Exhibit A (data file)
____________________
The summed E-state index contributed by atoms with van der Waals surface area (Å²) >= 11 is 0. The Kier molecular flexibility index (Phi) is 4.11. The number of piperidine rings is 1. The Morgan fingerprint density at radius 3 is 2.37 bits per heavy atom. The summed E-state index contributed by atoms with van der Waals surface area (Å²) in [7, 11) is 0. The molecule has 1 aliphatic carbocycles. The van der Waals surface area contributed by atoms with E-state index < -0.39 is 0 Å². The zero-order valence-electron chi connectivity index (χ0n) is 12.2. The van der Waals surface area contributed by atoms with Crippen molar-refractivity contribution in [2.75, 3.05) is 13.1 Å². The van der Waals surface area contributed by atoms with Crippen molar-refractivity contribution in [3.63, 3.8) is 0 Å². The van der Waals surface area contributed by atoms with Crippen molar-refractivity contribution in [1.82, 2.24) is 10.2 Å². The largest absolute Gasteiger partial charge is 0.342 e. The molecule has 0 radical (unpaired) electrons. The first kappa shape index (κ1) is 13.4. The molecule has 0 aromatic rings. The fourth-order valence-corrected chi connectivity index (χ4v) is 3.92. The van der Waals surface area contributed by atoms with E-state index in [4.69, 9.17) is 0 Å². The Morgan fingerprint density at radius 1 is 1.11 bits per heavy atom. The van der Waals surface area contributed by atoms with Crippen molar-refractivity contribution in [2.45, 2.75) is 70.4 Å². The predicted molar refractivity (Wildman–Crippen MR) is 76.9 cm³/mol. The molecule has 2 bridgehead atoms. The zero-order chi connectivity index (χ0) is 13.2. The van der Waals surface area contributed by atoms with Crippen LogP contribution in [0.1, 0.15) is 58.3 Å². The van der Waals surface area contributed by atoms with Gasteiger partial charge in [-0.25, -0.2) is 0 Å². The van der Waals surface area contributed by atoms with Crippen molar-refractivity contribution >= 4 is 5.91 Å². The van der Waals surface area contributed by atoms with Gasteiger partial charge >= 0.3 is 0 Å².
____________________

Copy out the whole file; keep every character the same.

The summed E-state index contributed by atoms with van der Waals surface area (Å²) >= 11 is 0. The Kier molecular flexibility index (Phi) is 4.11. The number of piperidine rings is 1. The Morgan fingerprint density at radius 3 is 2.37 bits per heavy atom. The summed E-state index contributed by atoms with van der Waals surface area (Å²) in [7, 11) is 0. The molecule has 1 aliphatic carbocycles. The van der Waals surface area contributed by atoms with E-state index < -0.39 is 0 Å². The zero-order valence-electron chi connectivity index (χ0n) is 12.2. The van der Waals surface area contributed by atoms with Crippen molar-refractivity contribution in [2.75, 3.05) is 13.1 Å². The van der Waals surface area contributed by atoms with Crippen molar-refractivity contribution in [3.63, 3.8) is 0 Å². The van der Waals surface area contributed by atoms with Crippen molar-refractivity contribution in [1.82, 2.24) is 10.2 Å². The largest absolute Gasteiger partial charge is 0.342 e. The molecule has 0 radical (unpaired) electrons. The first kappa shape index (κ1) is 13.4. The molecule has 0 aromatic rings. The fourth-order valence-corrected chi connectivity index (χ4v) is 3.92. The van der Waals surface area contributed by atoms with E-state index in [4.69, 9.17) is 0 Å². The Morgan fingerprint density at radius 1 is 1.11 bits per heavy atom. The van der Waals surface area contributed by atoms with Crippen molar-refractivity contribution in [2.45, 2.75) is 70.4 Å². The predicted molar refractivity (Wildman–Crippen MR) is 76.9 cm³/mol. The molecule has 2 bridgehead atoms. The zero-order chi connectivity index (χ0) is 13.2. The van der Waals surface area contributed by atoms with Crippen LogP contribution in [0.1, 0.15) is 58.3 Å². The van der Waals surface area contributed by atoms with Gasteiger partial charge in [-0.25, -0.2) is 0 Å². The van der Waals surface area contributed by atoms with Crippen molar-refractivity contribution >= 4 is 5.91 Å². The van der Waals surface area contributed by atoms with Gasteiger partial charge >= 0.3 is 0 Å².